For years we have been warned of the threat to the UK economy from an overheated housing market and an overvalued pound. Now our Prime Minister has told us if we vote for Brexit house prices will fall and the pound will weaken.
What is not to like? We not only get a higher price for our produce we can also afford to buy a house!
However when it comes to our vote on the EU let us consider the facts not the rhetoric. According to the EU website there are 28 member counties with 24 official languages. There are also five countries “on the road to membership” Albania, Montenegro, Serbia, Macedonia and Turkey. Despite one official language , French, our 751 MEPs require a rotating army of 9000 translators when Parliament is in session.
When I was looking at crops in France this spring I noted that on the best land there is wall to wall cropping with no buffer zone next to hedges. The French government has the advantage of having the actual text and therefore they understand the rules better than anyone. Hence they allow greening or set aside to be located on poorer areas of land.
Why do we in Scotland not have the same common sense approach as the French? The term “lost in translation” comes to mind. Our Gallic cousins interpret the rules to ensure there is no negative impact on farm incomes.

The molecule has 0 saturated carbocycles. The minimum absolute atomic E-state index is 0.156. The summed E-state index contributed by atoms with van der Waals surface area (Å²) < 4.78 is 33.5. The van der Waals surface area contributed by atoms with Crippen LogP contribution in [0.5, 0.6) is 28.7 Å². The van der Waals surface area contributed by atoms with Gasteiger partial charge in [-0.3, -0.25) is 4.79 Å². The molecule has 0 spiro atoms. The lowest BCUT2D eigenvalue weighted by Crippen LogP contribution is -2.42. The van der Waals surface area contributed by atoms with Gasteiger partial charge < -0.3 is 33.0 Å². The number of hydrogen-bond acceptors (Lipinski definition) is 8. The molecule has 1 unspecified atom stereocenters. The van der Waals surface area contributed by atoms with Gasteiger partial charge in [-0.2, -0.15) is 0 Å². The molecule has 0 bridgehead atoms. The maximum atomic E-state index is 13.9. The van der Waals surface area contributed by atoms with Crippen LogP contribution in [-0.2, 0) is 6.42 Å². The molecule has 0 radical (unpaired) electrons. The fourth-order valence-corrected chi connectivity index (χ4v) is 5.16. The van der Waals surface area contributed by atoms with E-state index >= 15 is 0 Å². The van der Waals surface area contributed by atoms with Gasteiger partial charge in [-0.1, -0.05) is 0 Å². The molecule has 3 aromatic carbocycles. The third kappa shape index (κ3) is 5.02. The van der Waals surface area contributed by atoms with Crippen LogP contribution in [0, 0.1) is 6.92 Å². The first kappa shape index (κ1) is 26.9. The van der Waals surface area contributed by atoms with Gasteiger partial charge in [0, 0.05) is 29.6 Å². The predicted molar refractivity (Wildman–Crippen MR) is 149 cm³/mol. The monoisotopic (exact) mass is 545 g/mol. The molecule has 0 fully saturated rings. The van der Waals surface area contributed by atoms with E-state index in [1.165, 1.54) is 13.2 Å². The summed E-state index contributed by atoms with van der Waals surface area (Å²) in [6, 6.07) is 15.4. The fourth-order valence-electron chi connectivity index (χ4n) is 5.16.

I would love to be a fly on the wall when an inspector arrives to inspect a French farm. I am thinking a jovial lunch, with maybe a glass of wine, and if the inspector finds some misdemeanour, I imagine him saying “Claude, you old rascal, you are meant to have ear tags on those fine looking Limousin cows. Tell you what, let me send you young Pierre from the office to give you a hand.”
OK, rather fanciful, but EU rules and regulations are stifling our ability to do our job. Hogan can tell us as much as he likes we need his subsidies to survive, that does not explain the hundreds of UK farmers who have emigrated to countries like New Zealand and have thrived unhindered by the mind-numbing rules and regulations imposed upon us by the EU.
Professor Dame Ann Glover spoke recently in Dundee about her role as the chief scientific advisor to the president of the EU Commission, Jose Manuel Barossa, a role that the current president, Jean-Claude Juncker has now abolished.
Ann told us that NGO’s such as Greenpeace were very effective lobbyists and they rely on sentiment not science to push their anti GM agenda. Without experts like Ann Glover, who use evidence to explain that GM and gene editing are safe and offer the key to the next green revolution, we have ended up with a total ban on GM within the EU.
Our MEPs voted for this ban and no doubt Greenpeace and others had an influence unhindered by the likes of Ann Glover to provide the truth. When the EU closes the door on science it is time for us in the UK use the exit door.
Even if we remain, subsidies will be not be worth the pain post 2020 if they even last that long. This is our time and our chance to break free from the shackles of the EU mummy state.